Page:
■Adventist Health and UCSF Health sent a joint proposal to a bankruptcy court to take over Madera Community Hospital.
■A judge will decide on Feb. 13 on a competing proposal from American Advanced Management.
■State Sen. Anna Caballero and Assemblywoman Esmeralda Soria support the Adventist-UCSF deal.
With Adventist Health and the University of California San Francisco Health submitting an offer to bankruptcy courts to take over operations of the shuttered Madera Community Hospital, the court now has two dueling offers to consider.
The joint proposal from Adventist and UCSF adds a teaching element to the hospital. State and county officials alike support the offer.
“This partnership among UCSF Health, Adventist Health, and Madera County is an ideal opportunity for Madera County families and residents. The opportunity to reopen Madera Community Hospital will expand access to health care, build a strong workforce, and position Madera County to become a model for healthcare standards in California and the nation,” said state Sen. Anna Caballero, (D-Merced) in a news release.
The Madera County Board of Supervisors and Assemblywoman Esmeralda Soria (D-Merced) also support the proposal from Adventist and UCSF.
But the hospital’s other suitor, American Advanced Management, says they are less than a week away from receiving approval from bankruptcy courts to begin operating. And any change would further delay the more-than-year-long wait of many Maderans to see the hospital reopened.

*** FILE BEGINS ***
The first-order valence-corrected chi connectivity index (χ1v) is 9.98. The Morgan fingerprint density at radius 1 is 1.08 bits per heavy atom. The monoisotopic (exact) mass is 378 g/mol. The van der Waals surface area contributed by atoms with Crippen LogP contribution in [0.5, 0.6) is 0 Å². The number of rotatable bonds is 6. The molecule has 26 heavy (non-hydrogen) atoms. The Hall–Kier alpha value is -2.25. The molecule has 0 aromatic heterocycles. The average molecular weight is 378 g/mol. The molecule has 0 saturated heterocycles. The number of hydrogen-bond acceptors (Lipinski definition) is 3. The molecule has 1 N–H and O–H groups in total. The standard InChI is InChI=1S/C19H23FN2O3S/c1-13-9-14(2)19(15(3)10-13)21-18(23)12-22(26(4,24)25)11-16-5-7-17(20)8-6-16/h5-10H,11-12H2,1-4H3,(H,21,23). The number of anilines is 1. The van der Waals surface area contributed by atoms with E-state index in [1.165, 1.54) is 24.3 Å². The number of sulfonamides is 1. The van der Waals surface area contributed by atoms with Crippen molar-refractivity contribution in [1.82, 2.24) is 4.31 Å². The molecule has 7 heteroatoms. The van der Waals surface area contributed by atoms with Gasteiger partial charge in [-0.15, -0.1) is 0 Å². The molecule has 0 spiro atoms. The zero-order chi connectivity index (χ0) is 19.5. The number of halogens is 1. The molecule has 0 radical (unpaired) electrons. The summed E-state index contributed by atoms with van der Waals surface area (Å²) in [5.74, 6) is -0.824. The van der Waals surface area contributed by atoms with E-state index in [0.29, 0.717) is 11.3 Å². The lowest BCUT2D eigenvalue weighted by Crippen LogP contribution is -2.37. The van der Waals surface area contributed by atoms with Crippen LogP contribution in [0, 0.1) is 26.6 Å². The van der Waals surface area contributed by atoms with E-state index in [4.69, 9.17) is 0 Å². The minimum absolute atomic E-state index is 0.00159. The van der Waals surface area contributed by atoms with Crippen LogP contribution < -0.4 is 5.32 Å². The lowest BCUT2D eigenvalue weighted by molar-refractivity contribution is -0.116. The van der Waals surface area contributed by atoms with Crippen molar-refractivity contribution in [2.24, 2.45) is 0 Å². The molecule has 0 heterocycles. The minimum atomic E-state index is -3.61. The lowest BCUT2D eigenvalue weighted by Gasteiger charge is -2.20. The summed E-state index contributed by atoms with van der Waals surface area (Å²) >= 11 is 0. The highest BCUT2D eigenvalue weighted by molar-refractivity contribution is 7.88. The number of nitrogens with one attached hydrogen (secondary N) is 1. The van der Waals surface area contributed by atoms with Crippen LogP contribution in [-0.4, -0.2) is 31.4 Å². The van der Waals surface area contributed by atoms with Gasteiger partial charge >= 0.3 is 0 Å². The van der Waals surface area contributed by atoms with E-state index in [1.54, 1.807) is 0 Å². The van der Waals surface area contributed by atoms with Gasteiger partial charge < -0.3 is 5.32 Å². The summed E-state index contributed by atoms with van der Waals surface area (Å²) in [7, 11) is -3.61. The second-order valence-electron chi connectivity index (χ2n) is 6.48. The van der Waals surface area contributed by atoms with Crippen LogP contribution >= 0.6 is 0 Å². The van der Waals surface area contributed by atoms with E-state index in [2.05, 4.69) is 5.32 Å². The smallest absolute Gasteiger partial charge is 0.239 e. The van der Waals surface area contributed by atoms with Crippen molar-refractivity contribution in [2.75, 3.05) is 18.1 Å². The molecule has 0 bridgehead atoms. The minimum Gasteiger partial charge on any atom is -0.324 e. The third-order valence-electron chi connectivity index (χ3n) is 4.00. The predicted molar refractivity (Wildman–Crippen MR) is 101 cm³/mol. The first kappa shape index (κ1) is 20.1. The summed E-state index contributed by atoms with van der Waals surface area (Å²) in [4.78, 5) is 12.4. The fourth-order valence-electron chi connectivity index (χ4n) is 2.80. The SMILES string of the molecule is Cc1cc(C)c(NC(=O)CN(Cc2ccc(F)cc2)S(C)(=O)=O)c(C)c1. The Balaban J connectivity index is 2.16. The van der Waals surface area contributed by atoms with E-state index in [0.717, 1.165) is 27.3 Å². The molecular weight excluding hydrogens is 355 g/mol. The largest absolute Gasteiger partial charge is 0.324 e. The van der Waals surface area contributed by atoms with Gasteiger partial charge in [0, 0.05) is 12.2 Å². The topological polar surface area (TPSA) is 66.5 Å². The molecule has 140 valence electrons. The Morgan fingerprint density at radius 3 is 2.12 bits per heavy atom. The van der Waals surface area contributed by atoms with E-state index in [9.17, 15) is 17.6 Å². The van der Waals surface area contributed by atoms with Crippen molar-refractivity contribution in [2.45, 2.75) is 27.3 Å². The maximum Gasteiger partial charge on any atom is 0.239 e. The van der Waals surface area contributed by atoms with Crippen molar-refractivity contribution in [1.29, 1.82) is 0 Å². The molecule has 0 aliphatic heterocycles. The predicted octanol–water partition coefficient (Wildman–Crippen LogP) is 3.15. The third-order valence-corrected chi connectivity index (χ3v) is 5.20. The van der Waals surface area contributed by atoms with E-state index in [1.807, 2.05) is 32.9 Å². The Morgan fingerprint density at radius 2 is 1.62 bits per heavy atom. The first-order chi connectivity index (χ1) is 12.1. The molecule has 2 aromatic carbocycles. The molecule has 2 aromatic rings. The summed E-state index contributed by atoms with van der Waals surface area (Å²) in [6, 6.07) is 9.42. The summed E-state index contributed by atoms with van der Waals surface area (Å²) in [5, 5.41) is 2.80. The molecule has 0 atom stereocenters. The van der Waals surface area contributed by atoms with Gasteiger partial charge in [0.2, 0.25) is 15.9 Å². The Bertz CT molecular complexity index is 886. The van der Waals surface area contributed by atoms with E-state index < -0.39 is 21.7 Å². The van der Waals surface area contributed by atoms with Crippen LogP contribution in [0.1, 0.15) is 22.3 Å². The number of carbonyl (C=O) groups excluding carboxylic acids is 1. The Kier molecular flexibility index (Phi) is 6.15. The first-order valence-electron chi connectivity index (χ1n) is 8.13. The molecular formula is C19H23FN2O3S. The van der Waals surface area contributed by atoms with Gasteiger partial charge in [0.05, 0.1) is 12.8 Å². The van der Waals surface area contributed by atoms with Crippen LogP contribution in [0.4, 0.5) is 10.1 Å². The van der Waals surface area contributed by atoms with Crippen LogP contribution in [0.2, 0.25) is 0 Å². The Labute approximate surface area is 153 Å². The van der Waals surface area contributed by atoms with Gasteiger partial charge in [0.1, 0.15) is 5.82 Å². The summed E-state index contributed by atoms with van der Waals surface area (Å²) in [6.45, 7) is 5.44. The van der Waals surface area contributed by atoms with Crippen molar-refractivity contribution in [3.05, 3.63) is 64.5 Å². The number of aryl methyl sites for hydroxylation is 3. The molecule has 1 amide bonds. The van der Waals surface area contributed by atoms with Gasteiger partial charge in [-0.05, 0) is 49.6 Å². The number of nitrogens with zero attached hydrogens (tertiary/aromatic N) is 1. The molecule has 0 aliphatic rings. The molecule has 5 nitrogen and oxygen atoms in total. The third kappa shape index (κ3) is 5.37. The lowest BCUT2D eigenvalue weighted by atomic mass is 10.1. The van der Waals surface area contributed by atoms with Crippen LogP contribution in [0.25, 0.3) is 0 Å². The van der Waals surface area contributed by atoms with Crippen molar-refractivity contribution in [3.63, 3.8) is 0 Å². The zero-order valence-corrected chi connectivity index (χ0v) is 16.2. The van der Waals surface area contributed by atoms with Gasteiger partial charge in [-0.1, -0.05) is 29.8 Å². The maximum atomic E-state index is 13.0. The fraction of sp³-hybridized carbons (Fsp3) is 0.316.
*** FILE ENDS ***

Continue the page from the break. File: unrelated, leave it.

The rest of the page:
“When our transaction is approved by the bankruptcy court on February 13 and our management agreement becomes effective, we will immediately begin the process of reopening the hospital, a process that will take four to six months,” a statement from AAM read.
Partnership Makes Operations Financially Viable: Adventist
Madera Community Hospital closed on Jan. 3, 2023.
In November 2023, Adventist withdrew its offer to operate Madera Community, saying it could not find a financially viable model to run the hospital long term.
The partnership with UCSF changed their model. Both organizations had individually looked at operating Madera Community. The academic portion of operations could serve as a draw for staffing.
“As California’s largest provider of rural healthcare with deep metropolitan experience, we look forward to a partnership that creates a much-needed safety net in Madera County,” said Kerry Heinrich, president of CEO of Adventist Health.
Adventist would handle operations while UCSF would provide clinical oversight.
AAM Days Away from Hearing at Bankruptcy Court
Judges will hear AAM’s motion to take over the hospital on Tuesday. Their offer has received approval from both creditors and debtors involved in the process. AAM signed state Attorney General Rob Bonta’s conditions on Wednesday.
If approved, AAM can reopen the hospital within four to six months, according to Matthew Beehler, the company’s chief strategy officer.
“It’s not like this is some theoretical concept of a plan to reopen the hospital, we’re down the road already,” Beehler said.
Opening up beds would take a phased approach, Beehler said. Each of the hospital’s 106 licensed beds would have to be fully staffed before they can be brought online.
The offer from Adventist came as a surprise to Beehler, he said.
Ultimately, the bankruptcy court will have to decide which operator takes over.
“This is not a bid process,” Beehler said. “Our offer has been approved and selected by the interested parties and is awaiting just the bankruptcy court approval on Tuesday.”